The global head of Development and External Affairs-Neuroscience at Janssen Pharmaceutical provided his expectations for the upcoming ACTRIMS Forum.
The ACTRIMS Forum 2021 will be held virtually this year on February 25–27, as a precaution to the ongoing global COVID-19 pandemic; however, the influx of research is still on display. In its 6th year running, the meeting remains committed to presenting a comprehensive educational program and cutting-edge science, with a number of notable symposiums and virtual events.
Themed "The Spectrum of Multiple Sclerosis (MS),” the CME-accredited meeting is led by President Jeffrey Cohen, MD, and Chairwoman Anne Cross, MD. More than 300 posters will be showcased during the meeting, including notable highlights such as the Kenneth P. Johnson Memorial Lecture and the National Multiple Sclerosis Society (NMSS) Barancik Award Presentation and Talk.
To gain an early perspective of how the conference may shake out, NeurologyLive reached out to Luc Truyen, MD, PhD, global head of Development and External Affairs-Neuroscience, Janssen Pharmaceutical. Truyen was proud to discuss some of the accomplishments and data his company will be presenting, as well as offer a greater outlook on some of the notable presentations and takeaways he’s looking forward to.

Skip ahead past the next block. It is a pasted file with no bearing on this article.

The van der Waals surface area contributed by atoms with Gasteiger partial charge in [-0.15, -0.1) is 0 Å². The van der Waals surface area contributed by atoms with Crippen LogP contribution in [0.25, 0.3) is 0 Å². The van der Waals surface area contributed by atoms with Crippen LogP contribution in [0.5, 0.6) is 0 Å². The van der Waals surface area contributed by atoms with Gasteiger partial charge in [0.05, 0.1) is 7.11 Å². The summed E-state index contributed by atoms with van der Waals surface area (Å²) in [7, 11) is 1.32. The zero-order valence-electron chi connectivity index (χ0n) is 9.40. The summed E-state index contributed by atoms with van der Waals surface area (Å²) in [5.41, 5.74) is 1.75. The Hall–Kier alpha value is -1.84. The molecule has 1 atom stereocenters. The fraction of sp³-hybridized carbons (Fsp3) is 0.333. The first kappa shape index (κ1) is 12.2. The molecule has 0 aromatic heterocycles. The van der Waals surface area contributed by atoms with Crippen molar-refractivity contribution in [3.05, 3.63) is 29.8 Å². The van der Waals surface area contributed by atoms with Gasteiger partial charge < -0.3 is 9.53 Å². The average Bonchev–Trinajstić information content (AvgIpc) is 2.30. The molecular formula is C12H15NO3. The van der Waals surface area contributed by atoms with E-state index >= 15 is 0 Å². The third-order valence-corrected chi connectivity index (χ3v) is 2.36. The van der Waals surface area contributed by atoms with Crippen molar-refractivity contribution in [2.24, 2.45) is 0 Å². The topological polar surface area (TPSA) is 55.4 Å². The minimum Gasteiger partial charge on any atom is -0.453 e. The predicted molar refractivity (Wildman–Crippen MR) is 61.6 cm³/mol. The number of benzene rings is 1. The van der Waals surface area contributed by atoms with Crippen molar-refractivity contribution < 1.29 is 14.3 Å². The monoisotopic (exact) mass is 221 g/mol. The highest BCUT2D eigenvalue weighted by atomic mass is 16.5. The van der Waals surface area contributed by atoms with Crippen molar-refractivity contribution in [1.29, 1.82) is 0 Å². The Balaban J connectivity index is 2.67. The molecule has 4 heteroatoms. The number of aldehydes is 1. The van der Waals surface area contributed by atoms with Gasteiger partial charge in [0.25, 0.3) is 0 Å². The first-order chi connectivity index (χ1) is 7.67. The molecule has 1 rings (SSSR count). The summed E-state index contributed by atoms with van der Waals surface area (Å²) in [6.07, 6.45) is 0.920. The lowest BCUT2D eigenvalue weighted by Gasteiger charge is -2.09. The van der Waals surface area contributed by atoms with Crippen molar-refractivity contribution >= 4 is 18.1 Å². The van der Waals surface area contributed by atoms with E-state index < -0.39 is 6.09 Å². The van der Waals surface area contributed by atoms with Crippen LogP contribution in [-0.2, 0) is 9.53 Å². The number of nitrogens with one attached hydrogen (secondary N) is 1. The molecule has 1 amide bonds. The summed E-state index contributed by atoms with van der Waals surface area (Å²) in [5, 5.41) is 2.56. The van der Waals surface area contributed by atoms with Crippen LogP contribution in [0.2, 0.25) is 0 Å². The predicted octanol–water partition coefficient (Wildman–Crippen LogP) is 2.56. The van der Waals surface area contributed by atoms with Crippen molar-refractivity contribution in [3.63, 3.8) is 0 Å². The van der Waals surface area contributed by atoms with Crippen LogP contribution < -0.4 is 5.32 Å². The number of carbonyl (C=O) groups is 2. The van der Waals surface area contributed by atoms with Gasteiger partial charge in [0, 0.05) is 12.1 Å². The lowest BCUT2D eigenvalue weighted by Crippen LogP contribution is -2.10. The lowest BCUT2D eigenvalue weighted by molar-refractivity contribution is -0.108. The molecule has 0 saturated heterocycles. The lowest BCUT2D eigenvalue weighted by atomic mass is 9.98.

Luc Truyen, PhD: The thing that sticks out to me most is not any single abstract. I wouldn’t want to upset any member of the team by picking favorites. But this collection of looking at fatigue from all different angles, including the consistency, frequency, and impact of it in patients with MS. It’s triangulated out through the real-world evidence approach and the study data itself. Fatigue is very important, and we need to pay attention to it.
We as innovators, but also prescribers, payers, etc., all need to take notice that this is something that’s very real for the patients and impacts their life quality disproportionately. The number that sticks out is that from the work productivity assessments, about half of the people that were interviewed said they missed workdays due to fatigue. Just think about where the disease hits, especially in young, economically productive adults. Now they have to stay home because of their disease and the fatigue associated. Overall, it’s not 1 thing specifically I’m looking forward to, just that it hangs well together as to what the impact of fatigue is.
First of all, I just want to comment on the fact that we’re having these conferences while we’re in the situations we’re in. That’s a testament to the ongoing commitment and productivity of everyone involved in this endeavor to address MS. From the patient, their families, the investigators, the innovator companies, academics, we all kept at it. As a global community, we’re learning that we can still deliver great impactful science data even during these times.
Of course, I always look forward to therapeutic innovations and where are they coming from. In this particular juncture, I will be looking at how we assess where the vaccines come in under this COVID environment. How do we adapt our treatment programs? Do we need to adapt them? If yes, how do we do that so that we thread the needle between continued management of the disease, but also allowing vaccines to be able to do their work? That is an aspect I look forward to hearing about.